Quebec has been deconfining its population for a few weeks. Vaccination is progressing, restaurants are reopening and gatherings are gradually becoming authorized again. Yet the Quebec government still refuses to end the state of emergency!
The state of emergency has long-term adverse effects
The state of health emergency results in an intense concentration of power in the hands of the government and its crisis management team. It gives the government broad discretionary powers that should be used with caution and exceptionally in a democratic society like Quebec. This state of exception is intended for an exceptional situation. It does not allow the Quebec government to bypass democratic processes by acting in an authoritarian manner.
While the legitimacy of having health measures is not in question, the suspension of accountability mechanisms has serious consequences for rights and freedoms.
The effects of the extension of the state of health emergency are making our democracy sick and extend beyond the restricted circle of the National Assembly; we need only think of municipal councils such as those of Saint-Eustache, Saint-Sauveur, Fortierville or Deux-Montagnes and others that are still sitting behind closed doors to this day, while theatres and arenas have resumed their activities in compliance with health measures. Think also of the decrees and orders passed since March 2020, which are being used to override workers’ collective agreements in order to address the labour shortages in the health care system that existed before the pandemic.
The health of our democratic institutions must be restored
It is now time for democratic debates on the management of the crisis to resume and for citizens to be heard on this issue. Quebec, like other societies, will enter a “new normal”. To address this, it is necessary to hold a collective discussion, with the participation of the whole of civil society, and not for this “normality” to be decided behind the closed doors of power. It is now the turn of democracy to be deconfined.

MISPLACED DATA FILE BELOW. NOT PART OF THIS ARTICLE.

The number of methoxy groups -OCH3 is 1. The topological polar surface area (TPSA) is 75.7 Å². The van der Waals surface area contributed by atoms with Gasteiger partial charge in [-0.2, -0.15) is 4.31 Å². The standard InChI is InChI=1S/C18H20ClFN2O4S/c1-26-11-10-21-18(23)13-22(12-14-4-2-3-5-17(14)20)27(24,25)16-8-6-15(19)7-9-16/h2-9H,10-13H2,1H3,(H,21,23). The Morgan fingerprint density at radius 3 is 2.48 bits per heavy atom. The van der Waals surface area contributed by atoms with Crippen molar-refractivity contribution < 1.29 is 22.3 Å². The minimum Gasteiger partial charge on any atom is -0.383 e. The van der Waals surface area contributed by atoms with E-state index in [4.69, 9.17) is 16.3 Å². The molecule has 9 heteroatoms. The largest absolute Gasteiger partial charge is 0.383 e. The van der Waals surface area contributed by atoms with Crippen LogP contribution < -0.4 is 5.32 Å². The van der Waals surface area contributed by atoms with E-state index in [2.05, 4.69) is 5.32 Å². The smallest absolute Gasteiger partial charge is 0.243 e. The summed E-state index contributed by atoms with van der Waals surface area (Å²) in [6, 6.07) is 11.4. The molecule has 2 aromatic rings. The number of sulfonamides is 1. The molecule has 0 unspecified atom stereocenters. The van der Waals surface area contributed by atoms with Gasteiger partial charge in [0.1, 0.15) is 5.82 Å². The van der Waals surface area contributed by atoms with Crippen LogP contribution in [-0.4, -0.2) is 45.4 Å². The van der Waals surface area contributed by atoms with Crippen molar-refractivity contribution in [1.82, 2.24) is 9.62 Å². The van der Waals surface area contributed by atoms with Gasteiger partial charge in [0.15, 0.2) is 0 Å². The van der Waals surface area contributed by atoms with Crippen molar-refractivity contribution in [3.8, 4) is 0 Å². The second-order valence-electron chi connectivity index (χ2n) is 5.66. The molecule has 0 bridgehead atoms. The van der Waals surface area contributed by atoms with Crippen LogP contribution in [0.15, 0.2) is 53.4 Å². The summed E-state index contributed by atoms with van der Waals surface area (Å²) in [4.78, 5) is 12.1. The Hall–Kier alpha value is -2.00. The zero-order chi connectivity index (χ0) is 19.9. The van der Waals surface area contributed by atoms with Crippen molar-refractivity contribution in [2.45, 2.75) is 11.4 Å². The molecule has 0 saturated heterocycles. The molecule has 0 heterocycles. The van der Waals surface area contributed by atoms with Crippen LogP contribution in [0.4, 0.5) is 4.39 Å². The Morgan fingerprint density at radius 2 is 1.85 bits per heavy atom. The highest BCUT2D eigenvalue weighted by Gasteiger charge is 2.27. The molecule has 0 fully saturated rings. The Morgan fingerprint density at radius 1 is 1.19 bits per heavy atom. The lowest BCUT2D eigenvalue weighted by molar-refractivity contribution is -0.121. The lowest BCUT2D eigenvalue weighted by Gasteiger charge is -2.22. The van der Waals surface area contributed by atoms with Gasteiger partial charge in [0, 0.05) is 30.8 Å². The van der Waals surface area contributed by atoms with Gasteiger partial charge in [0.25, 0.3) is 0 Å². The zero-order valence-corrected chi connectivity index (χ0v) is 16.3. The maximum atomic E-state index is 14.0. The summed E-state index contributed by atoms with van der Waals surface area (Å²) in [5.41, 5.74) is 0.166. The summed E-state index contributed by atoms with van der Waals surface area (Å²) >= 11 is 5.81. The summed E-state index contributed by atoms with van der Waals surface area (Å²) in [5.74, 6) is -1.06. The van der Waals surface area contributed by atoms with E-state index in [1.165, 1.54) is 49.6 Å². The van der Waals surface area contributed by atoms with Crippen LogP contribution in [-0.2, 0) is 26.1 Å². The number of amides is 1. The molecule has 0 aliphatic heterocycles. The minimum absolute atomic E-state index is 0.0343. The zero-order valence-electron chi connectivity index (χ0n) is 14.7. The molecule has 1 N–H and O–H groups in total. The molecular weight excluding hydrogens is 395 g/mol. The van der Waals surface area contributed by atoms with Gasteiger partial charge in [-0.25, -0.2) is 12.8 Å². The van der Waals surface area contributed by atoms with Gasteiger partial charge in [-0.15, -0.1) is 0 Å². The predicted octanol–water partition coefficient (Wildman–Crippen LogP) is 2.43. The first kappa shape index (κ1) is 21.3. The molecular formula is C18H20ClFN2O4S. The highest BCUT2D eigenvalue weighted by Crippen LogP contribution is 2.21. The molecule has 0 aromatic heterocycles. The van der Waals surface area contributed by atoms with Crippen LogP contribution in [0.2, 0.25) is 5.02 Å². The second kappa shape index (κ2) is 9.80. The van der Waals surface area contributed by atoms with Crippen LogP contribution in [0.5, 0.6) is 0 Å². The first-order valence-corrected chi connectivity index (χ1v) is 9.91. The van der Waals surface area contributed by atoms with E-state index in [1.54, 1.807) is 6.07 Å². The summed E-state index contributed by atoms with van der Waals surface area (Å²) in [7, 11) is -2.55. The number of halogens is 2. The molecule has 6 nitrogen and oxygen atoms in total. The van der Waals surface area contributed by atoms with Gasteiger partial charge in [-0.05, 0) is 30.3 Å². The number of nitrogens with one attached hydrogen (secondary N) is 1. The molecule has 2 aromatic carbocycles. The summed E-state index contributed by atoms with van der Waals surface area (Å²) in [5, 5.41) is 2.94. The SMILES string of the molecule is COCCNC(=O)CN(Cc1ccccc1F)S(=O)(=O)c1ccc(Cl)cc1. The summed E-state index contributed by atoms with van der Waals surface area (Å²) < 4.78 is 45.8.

The health measures have not been debated in the House for months and this promises to continue with the adjournment of the National Assembly.
The people of Quebec have the right to know why the measures were adopted during the pandemic and to express their opinion on the effects of these measures.
They also have the right to demand that the Quebec government be transparent in its decisions. Should we go so far as to ask for a public commission of enquiry into the management of the pandemic?
The state of emergency, which was useful at the beginning of the pandemic, must be lifted immediately. To continue to fight the pandemic, the Quebec government knows very well that it has other means, such as concluding temporary agreements with the unions or professional orders. No need for a state of emergency!
On May 26, the Ligue des droits et libertés (LDL) posted a statement on its website liguedesdroits.ca demanding the lifting of the state of emergency, which was supported by some sixty civil society organisations representing several hundred thousand people. With the adjournment of the National Assembly, the Quebec government has missed a great opportunity to end the state of emergency. Today, the LDL repeats its demand: the state of emergency in Quebec must be ended, and now!